Picture This: Using Learning Pictures to Create Shared Mindset


When interviewed recently about the making of the 1971 film “Duel,” Steven Spielberg spoke about the impossibly tight schedule that the studio had imposed on him and the crew. Rather than shoot the film on an indoor set using special effects, he preferred to shoot outdoors on the open road. The producers said he was crazy, as doing so would take longer than the 12 days available for filming. Spielberg knew that filming in a studio would produce substandard results, so he came up with a plan for shooting outdoors in less than two weeks and pulled it off.

When asked how he managed to accomplish this feat, Spielberg credited the use of a large, aerial-perspective map that effectively captured the entire story as well as the camera locations. This rich image, which was much more detailed than a normal film storyboard, showed everyone on the production what was supposed to happen to whom and when. The detailed picture helped the crew come to a shared mindset and allowed them to work quickly and effectively.

Everyone knew the desired result as well as the detailed steps along the way. People on the production could place their efforts in the context of the big picture. They were all on the same page, so to speak; it just happened to be a very big one posted around all four walls of Spielberg’s hotel room.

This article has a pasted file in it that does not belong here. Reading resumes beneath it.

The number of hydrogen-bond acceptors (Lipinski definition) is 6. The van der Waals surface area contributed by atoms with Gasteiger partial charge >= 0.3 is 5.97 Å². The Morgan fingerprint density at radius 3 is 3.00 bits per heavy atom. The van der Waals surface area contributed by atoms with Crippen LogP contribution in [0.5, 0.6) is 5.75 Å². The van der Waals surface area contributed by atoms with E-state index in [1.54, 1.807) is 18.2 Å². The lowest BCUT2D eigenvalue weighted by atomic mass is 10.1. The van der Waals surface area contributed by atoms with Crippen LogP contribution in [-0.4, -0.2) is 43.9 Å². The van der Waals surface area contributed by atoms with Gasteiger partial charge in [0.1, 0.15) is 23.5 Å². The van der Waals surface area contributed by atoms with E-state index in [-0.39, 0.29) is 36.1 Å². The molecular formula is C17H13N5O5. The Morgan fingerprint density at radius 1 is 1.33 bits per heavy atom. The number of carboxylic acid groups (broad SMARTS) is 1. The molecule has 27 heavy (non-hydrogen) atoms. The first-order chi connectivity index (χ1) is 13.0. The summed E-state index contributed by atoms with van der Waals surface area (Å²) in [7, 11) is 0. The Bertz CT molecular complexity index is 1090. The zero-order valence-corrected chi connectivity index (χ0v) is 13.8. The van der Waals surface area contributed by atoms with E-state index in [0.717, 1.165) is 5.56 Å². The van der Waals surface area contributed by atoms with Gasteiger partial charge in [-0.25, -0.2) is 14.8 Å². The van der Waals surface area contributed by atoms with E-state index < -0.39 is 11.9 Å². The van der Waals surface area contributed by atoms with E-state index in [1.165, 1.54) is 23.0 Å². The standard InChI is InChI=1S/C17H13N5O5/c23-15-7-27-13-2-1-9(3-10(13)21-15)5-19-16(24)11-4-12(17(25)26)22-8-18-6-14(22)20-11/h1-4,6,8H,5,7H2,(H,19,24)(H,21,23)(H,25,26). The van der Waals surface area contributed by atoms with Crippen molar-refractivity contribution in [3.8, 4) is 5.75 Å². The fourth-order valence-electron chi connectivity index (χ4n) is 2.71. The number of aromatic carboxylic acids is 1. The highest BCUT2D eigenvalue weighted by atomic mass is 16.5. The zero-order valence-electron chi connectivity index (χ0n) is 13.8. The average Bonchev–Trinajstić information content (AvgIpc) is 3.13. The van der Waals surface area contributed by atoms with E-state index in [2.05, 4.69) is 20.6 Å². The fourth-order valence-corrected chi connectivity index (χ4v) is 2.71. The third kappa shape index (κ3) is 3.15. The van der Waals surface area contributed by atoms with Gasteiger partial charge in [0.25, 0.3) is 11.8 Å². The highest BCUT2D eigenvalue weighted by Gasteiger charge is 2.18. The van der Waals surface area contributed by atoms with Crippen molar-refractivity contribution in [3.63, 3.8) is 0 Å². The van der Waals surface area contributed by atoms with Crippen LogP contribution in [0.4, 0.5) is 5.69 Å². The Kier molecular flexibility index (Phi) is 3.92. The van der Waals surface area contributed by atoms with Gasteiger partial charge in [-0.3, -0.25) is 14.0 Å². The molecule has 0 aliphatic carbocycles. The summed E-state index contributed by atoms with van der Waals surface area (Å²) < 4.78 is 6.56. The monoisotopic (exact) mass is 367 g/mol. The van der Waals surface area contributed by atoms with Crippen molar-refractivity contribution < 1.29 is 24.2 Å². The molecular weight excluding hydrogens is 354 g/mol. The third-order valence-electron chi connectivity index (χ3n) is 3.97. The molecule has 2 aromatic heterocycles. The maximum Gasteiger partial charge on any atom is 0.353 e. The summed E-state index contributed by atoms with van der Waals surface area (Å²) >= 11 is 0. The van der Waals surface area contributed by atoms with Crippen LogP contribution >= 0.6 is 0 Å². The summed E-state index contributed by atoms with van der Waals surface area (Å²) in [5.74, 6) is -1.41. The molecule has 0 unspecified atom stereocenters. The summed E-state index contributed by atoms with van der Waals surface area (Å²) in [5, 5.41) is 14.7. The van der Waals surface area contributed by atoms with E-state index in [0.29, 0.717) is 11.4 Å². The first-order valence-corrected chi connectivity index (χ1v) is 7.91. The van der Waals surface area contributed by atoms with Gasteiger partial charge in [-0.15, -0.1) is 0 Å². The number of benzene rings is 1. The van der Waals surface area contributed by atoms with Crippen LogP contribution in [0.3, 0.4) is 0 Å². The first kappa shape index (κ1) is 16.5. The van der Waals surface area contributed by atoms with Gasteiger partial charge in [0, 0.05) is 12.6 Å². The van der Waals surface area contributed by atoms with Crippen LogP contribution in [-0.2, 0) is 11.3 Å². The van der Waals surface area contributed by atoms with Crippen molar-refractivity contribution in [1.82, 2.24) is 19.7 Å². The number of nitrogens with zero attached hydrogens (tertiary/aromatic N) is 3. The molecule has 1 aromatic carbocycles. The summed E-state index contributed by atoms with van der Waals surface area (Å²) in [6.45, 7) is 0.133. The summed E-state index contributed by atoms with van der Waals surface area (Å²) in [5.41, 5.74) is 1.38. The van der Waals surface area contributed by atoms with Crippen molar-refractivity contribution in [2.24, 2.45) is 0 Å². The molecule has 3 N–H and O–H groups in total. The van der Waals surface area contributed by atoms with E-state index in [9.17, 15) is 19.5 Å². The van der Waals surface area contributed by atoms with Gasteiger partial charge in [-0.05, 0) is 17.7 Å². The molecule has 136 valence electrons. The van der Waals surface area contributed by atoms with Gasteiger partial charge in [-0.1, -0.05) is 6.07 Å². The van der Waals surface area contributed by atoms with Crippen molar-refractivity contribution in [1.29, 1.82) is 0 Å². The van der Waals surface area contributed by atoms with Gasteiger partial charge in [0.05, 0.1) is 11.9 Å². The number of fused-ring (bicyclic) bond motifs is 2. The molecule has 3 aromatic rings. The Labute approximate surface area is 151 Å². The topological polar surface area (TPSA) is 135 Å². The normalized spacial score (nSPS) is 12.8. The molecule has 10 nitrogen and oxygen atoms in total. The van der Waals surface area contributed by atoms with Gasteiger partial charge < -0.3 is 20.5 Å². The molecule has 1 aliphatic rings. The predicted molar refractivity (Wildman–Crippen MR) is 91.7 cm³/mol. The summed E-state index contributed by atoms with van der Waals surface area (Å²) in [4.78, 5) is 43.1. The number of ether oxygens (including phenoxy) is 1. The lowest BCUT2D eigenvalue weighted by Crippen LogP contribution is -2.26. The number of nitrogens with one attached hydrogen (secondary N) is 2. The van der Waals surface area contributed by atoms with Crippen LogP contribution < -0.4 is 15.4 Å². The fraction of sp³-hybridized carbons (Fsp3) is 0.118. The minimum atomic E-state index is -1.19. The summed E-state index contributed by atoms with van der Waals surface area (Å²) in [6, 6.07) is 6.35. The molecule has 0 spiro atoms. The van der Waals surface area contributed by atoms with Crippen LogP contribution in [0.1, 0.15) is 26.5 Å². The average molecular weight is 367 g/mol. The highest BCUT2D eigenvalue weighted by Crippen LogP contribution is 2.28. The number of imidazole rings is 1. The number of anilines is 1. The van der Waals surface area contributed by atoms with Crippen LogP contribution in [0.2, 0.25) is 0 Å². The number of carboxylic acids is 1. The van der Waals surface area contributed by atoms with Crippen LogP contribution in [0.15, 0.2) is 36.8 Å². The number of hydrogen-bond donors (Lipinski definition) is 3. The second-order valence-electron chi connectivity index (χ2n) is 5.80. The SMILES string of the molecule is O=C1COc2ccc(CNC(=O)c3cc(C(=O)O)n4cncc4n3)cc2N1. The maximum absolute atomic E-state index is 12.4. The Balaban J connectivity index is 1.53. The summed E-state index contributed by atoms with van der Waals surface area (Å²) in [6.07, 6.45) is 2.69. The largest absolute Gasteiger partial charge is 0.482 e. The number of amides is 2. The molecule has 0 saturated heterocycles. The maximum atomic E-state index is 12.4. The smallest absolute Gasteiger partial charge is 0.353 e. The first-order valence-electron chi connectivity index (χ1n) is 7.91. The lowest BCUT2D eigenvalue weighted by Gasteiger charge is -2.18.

Old Wine in New Bottles

Of course, the use of pictures to convey messages, encourage dialogue, and shape people’s perspectives is nothing new. A lot of art has this quality, including religious art. Take, for instance, Botticelli’s La Primavera. In the painting, Venus looks out at viewers and, by the gesture of her right hand, asks them to choose which of the Three Graces they should emulate. It is an image designed to challenge the Medici princes of Florence to think about what sort of leadership they should provide: Should they lead with a deeper spiritual quality or should they go for short-term pleasure and gain?

Pictures are effective because they can convey complexity as well as make manifest people’s mental models. For these reasons, they can be useful in a corporate setting in helping leaders articulate their thinking, encouraging organization-wide dialogue to promote greater engagement in strategy and building a shared vision about what the future should look like and how to achieve it. A visual depiction is far more useful than words alone in helping a community of people create common ground.

“Learning Pictures” are a tool used to help people align their thinking about conceptual matters, such as strategy, the nature of change, organizational performance, the competitive landscape, and organizational dynamics. They are large, colorful representations of the business situation, created by a consultant or facilitator with the support of a graphic designer or artist based on input from a leadership team (see “Sample Learning Picture”). The images are then used as a catalyst for group dialogue, usually with a facilitator and one of the leaders involved in creating the picture. Once the picture has been used in these dialogue sessions with people from throughout the organization, they inevitably end up being put on a wall and used for other communication tasks, such as during orientation for new employees.



Done well, a Learning Picture helps to create what Richard Pascale, Mark Milleman, and Linda Gioja, in Surfing the Edge of Chaos: The Laws of Nature and the New Laws of Business (Crown, 2000), call “line of sight” understanding. This kind of understanding, they say, “provides an overview of the strategic context. It enables employees on the shop floor to see the direct connection between what they do and the overall corporate results.”

The Process